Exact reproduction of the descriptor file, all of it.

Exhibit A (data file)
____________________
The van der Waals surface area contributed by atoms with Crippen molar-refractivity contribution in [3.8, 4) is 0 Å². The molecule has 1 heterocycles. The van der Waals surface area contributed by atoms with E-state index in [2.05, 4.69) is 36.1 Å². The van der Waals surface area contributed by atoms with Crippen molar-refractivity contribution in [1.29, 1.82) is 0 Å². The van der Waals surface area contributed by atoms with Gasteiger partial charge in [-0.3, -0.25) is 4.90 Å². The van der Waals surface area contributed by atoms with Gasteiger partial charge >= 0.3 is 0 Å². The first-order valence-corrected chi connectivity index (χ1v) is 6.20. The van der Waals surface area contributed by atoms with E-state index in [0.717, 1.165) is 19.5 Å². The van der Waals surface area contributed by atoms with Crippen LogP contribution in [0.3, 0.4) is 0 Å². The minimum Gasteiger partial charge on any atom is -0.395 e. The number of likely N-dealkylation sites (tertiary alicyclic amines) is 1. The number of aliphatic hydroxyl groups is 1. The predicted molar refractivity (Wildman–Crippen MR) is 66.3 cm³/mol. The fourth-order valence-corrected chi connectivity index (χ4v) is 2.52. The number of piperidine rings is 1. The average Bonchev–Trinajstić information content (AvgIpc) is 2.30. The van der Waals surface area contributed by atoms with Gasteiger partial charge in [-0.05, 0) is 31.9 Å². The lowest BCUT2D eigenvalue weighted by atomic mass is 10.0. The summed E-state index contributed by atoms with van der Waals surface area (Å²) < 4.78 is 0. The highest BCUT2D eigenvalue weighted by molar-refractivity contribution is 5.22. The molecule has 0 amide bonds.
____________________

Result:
The van der Waals surface area contributed by atoms with Crippen molar-refractivity contribution in [3.8, 4) is 0 Å². The molecule has 1 heterocycles. The van der Waals surface area contributed by atoms with E-state index in [2.05, 4.69) is 36.1 Å². The van der Waals surface area contributed by atoms with Crippen molar-refractivity contribution in [1.29, 1.82) is 0 Å². The van der Waals surface area contributed by atoms with Gasteiger partial charge in [-0.3, -0.25) is 4.90 Å². The van der Waals surface area contributed by atoms with Gasteiger partial charge >= 0.3 is 0 Å². The first-order valence-corrected chi connectivity index (χ1v) is 6.20. The van der Waals surface area contributed by atoms with E-state index in [0.717, 1.165) is 19.5 Å². The van der Waals surface area contributed by atoms with Crippen LogP contribution in [0.3, 0.4) is 0 Å². The minimum Gasteiger partial charge on any atom is -0.395 e. The number of likely N-dealkylation sites (tertiary alicyclic amines) is 1. The number of aliphatic hydroxyl groups is 1. The predicted molar refractivity (Wildman–Crippen MR) is 66.3 cm³/mol. The fourth-order valence-corrected chi connectivity index (χ4v) is 2.52. The number of piperidine rings is 1. The average Bonchev–Trinajstić information content (AvgIpc) is 2.30. The van der Waals surface area contributed by atoms with Gasteiger partial charge in [-0.05, 0) is 31.9 Å². The lowest BCUT2D eigenvalue weighted by atomic mass is 10.0. The summed E-state index contributed by atoms with van der Waals surface area (Å²) < 4.78 is 0. The highest BCUT2D eigenvalue weighted by molar-refractivity contribution is 5.22. The molecule has 0 amide bonds.